Franz Schubert (1792–1828) only ever completed one string trio, his Trio in B flat D581 (1817). The writing is clearly inspired by the works of Mozart, not from a great trio like the Divertimento KV563, but from easier and made-for-piano genres like the violin sonatas. The cello, in fact, still remains in the orbit of the basso continuo, while the viola accompanies the main theme with formulas similar to the Alberti bass. Schubert's spark, however, is present in this minor work, for example in his way of dilating time at the beginning of the development with a phrasing that stretches, with simplicity, to infinity. The writing reveals a glimmer of the orchestral sound of the great chamber works of the last period, but nevertheless it remains linked to the elegant style of the late 18th century.
Wolfgang Amadeus Mozart’s (1756–1791) Divertimento in E flat KV564 (1788) was written for Michael Puchberg, a music lover who often financially supported Mozart in the last years of his life. The work bears the clear imprint of Masonic symbology, based around the number 3. The Divertimento presents several enigmatic aspects, firstly the choice of title. ‘Divertimento’, like cassation or serenade, was a genre of music entertainment, without intellectual ambitions or strong emotions. In Divertimento KV563, the three musicians must be high-level virtuosos to play their parts, which explore the full register of each instrument in a dialogue intertwined with contributions at the same level from the three participants. The only link with the traditional genre is the high number of movements (six), including two minuets. In this piece, Mozart’s writing shows an extraordinary richness with respect to thematic invention, with an overabundance of ideas that feed a dense polyphonic dialogue. Mozart was experimenting with a fusion between the forms of instrumental music and the dramaturgy of his plays, with revolutionary results in both fields. The dynamism of the theatre, for example, is an essential element of the fluid liveliness of this Divertimento’s sonata.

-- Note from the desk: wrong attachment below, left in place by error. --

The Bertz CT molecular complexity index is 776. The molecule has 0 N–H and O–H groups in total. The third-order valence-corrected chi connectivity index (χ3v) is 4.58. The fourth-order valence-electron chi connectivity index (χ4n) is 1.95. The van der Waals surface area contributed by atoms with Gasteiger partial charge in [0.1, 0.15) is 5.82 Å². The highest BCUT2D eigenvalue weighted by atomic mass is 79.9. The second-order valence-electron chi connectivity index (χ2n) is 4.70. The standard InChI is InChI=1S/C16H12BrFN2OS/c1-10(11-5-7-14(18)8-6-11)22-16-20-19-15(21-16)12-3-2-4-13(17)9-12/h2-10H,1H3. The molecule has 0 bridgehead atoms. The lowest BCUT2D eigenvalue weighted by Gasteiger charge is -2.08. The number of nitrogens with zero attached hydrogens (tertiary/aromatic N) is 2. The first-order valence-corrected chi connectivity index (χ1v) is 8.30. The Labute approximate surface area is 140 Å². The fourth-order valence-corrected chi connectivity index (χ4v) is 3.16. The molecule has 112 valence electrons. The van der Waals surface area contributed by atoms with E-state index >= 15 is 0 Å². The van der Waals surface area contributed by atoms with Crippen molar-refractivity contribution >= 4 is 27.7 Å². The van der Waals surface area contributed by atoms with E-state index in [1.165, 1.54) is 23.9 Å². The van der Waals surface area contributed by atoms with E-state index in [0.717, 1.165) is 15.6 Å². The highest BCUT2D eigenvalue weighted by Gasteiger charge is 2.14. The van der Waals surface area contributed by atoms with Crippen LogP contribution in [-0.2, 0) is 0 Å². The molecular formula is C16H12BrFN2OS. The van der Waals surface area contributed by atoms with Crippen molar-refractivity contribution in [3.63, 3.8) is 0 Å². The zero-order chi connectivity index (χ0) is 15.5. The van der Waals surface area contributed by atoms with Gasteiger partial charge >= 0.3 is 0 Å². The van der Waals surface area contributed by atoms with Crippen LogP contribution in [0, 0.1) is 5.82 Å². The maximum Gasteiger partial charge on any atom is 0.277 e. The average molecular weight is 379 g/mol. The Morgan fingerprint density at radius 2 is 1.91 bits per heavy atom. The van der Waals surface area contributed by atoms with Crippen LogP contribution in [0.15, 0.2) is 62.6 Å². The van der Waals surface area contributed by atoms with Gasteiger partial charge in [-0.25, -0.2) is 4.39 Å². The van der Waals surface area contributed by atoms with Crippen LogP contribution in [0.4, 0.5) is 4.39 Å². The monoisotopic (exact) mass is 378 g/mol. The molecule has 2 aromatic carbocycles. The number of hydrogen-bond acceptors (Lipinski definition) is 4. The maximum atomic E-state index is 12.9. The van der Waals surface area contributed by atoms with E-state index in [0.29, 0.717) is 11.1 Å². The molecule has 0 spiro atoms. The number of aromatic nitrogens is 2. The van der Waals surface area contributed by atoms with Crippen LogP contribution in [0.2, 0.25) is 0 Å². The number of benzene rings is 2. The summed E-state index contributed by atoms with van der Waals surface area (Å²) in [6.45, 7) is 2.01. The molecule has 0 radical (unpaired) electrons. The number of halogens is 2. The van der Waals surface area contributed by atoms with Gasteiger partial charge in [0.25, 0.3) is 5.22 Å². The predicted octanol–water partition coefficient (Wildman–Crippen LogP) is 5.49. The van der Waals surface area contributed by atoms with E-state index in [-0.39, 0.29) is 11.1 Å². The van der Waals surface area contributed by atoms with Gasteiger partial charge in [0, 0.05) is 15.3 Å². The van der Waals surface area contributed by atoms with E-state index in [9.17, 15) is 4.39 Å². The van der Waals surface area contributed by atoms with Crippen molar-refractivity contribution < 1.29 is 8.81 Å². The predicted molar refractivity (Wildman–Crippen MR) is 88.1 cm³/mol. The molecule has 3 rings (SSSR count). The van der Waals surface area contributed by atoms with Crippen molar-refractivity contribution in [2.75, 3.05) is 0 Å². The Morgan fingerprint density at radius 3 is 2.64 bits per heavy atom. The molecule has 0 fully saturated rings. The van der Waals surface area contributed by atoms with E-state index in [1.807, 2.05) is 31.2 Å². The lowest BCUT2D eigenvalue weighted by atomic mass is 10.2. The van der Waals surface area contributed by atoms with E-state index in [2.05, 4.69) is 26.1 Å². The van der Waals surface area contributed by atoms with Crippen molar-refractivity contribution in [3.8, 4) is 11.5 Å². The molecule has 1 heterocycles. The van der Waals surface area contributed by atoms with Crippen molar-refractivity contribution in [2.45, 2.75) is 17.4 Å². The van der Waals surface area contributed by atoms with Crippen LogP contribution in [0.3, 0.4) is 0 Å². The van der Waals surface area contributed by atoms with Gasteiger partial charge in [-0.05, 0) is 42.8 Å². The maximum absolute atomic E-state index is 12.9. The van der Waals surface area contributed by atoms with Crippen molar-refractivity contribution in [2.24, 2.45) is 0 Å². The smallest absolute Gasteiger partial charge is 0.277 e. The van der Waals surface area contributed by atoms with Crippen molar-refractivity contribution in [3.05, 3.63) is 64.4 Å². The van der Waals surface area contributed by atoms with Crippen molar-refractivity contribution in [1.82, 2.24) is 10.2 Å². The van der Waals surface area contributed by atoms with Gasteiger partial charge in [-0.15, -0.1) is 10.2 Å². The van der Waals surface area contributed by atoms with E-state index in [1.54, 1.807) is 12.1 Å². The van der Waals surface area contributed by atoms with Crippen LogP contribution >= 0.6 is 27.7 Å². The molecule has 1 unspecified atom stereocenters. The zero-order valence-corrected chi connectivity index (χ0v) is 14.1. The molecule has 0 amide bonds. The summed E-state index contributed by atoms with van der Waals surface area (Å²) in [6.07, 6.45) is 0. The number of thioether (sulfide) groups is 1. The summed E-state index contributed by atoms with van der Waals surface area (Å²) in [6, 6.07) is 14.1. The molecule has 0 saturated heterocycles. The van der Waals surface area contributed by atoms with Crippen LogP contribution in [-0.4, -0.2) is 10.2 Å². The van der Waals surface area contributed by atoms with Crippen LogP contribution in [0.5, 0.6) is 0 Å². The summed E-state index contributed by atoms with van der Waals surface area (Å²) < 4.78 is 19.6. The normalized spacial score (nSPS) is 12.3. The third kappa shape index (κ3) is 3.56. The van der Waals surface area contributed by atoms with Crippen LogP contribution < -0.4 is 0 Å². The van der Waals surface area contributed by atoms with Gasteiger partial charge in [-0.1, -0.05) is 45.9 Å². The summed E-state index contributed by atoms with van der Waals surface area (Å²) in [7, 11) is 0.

The slow movement represents another point of contact with the work, and this Adagio, the expressive heart of the work, is structured like a great solo aria. Mozart chose the key of A flat major, rare in his music and always ambassador of special moments, to express the melancholy of this world. In certain moments, the intensity of the singing becomes so dramatic as to go beyond the boundaries of tonal language. Furthermore, the Masonic number has an almost obsessive importance in the writing, with counterpoints in three parts and variations in triplets.
The spirit of Masonic Enlightenment is concentrated in the austere sonority of the minor variation, manifesting compassion and the detachment of true wisdom. The form of both the rondo and the sonata blend into an architecture of perfect proportions, developed in a movement full of grace and energy. There are two thematic elements – a lively Italian dance and a contrasting episode of vague militaristic tone. This material feeds an always alive and changing form, enriched by new harmonic ideas and ingenious transitions.
Wolfgang Amadeus Mozart (1756-1791) wrote his Divertimento in E♭ major, KV563, a string trio, in 1788, the year in which he completed his last three symphonies. It is dedicated to Michael Puchberg, a fellow Freemason, who lent money to Mozart. The premiere was in Dresden on April 13, 1789, with Mozart playing the viola part. The great musicologist Alfred Einstein said of this extraordinary work: "it is a true chamber-music work, and grew to such large proportions only because it was intended to offer something special in the way of art, invention, and good spirits. ... Each instrument is primus inter pares, every note is significant, every note is a contribution to spiritual and sensuous fulfillment in sound." Einstein called it "one of his noblest works." The work sets the highest instrumental standards and requires three equally virtuoso players. The Mozart Divertimento is paired on this CD with the String Trio in B flat by Franz Schubert. Played with great dedication and refinement by the Nuovo Trio Italiano d'Archi (Alessandro Milani violin · Luca Ranieri viola · Pierpaolo Toso cello).
Recorded January 2020 in Bernareggio (Lombardy), Italy.
Bilingual booklet in English & Italian contains liner notes by Oreste Bossini and profiles on the artists.